The current debate about physically backed Bitcoin ETFs is solely about the US, even though at least 11 often-overlooked products have been available for a while, in Switzerland and Germany, with total assets of ca USD 1.8 billion. In the US, there has been a lot of back and forth during the past few years. Since 2016, almost 30 filings for spot crypto ETFs have been made, none of which have been approved by the SEC thus far. While the main reasons for rejection were consumer protection and potential for market ma-nipulation, the latest batch of ETFs, which includes products from providers such as ARK, iShares, and WisdomTree, were primarily criticised for their lack of clarity and comprehension.

Shortly after their rejection, most products were refiled, addressing the relevant concerns while also including a surveillance-sharing agreement (SSA), which is intended to alleviate the concerns about market manipulation. It should include a regulated US-based spot trading platform as a counterparty, orchestrated in collaboration with the exchanges where the assets are primarily going to be traded in (the Nasdaq and CBOE Global Markets in this case). At the moment, Nasdaq has registered Coinbase as the partner for the SSA, which fulfils the criteria of moving a rep-resentative tranche of the spot market volume, whilst being sub-ject to US regulation. Coinbase shares benefited from the announcement, rallying more than 20% since the filing, not just be-cause of Coinbase’s role as the SSA counterparty but also because it is likely to store some – if not the majority – of the assets. From the day of the refiling, the SEC has 15 days to send it out for public comment and can return it after a week to the exchange that filed for the application. Thereafter, the SEC has 240 days to ei-ther approve or reject the filing, suggesting that the approval process is unlikely to be quick and that the risk of rejection remains despite the inclusion of the SSA.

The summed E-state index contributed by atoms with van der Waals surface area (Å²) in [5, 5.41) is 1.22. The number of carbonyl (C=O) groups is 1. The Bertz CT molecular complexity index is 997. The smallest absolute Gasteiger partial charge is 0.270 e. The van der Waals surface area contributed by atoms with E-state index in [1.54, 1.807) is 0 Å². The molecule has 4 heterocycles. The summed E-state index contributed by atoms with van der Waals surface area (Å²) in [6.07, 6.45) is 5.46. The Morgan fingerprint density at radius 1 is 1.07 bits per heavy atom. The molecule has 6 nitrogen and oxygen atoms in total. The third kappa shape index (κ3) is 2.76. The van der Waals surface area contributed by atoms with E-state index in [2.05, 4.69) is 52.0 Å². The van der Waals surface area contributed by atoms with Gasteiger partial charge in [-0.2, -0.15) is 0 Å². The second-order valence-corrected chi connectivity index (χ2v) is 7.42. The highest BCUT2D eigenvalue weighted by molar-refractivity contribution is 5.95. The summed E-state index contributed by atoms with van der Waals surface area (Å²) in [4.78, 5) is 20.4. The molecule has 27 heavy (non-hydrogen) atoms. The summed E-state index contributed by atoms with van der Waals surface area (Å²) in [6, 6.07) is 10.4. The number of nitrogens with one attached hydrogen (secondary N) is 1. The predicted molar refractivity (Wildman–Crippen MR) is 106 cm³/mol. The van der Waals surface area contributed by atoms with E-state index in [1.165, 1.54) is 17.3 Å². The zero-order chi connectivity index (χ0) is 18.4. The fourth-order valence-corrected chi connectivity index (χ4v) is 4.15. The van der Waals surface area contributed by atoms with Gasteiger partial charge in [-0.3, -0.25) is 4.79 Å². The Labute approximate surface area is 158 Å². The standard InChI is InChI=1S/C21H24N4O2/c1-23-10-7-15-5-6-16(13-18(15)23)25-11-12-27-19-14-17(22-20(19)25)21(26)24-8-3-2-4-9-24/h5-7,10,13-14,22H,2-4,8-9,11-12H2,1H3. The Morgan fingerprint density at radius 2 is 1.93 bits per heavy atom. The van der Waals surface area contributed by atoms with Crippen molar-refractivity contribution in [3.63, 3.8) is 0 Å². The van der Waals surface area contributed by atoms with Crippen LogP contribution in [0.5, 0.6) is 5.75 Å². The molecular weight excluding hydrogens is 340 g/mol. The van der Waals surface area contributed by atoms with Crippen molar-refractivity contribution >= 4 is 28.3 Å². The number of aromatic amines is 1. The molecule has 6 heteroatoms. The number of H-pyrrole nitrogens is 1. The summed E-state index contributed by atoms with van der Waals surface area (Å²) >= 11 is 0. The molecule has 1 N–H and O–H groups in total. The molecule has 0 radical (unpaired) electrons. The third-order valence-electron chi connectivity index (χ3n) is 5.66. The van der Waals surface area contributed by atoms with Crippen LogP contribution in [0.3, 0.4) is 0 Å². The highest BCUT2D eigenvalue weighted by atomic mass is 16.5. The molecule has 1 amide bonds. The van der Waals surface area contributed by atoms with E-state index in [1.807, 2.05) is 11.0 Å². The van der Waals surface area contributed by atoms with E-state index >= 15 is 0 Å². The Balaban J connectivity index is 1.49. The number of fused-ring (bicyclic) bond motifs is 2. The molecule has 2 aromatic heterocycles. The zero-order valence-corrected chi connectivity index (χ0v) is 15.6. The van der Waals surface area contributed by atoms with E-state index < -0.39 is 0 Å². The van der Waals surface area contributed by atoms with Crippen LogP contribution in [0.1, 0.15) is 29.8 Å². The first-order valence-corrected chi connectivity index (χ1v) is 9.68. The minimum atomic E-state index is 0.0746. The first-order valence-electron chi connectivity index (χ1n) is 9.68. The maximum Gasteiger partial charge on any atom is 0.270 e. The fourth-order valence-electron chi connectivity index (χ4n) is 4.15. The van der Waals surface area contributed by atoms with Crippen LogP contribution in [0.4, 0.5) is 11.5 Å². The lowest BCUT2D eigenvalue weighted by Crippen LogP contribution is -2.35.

Chart 02 • Source: Julius Baer.
Chart 03 • Source: Securities and Exchange Commission, Julius Baer.

Taking a bit of a broader perspective, the first US-listed and SEC-approved Bitcoin ETF was the Pro Shares Bitcoin Strategy Fund (BITO), which is futures-based and started trading in October 2021. A potential reason for its approval is that futures are estab-lished in the realm of US financial regulation, while Bitcoin spot exchanges are not, allegedly making the latter more prone to price manipulation. The SEC has been highly criticised for approving ProShares Bitcoin Strategy Fund ahead of all the competitors’ and crowning the product as the largest Bitcoin ETF. As of today, it captures around 98% of the total volume of Bitcoin ETFs. Since then, several futures-based Bitcoin ETFs have made it to the open market. We believe this precedent makes it rather unlikely that in case the SEC decides to greenlight physically backed Bitcoin ETFs, it will just go with one provider. Instead, we would expect a simultaneous approval of several products (or a simulta-neous rejection).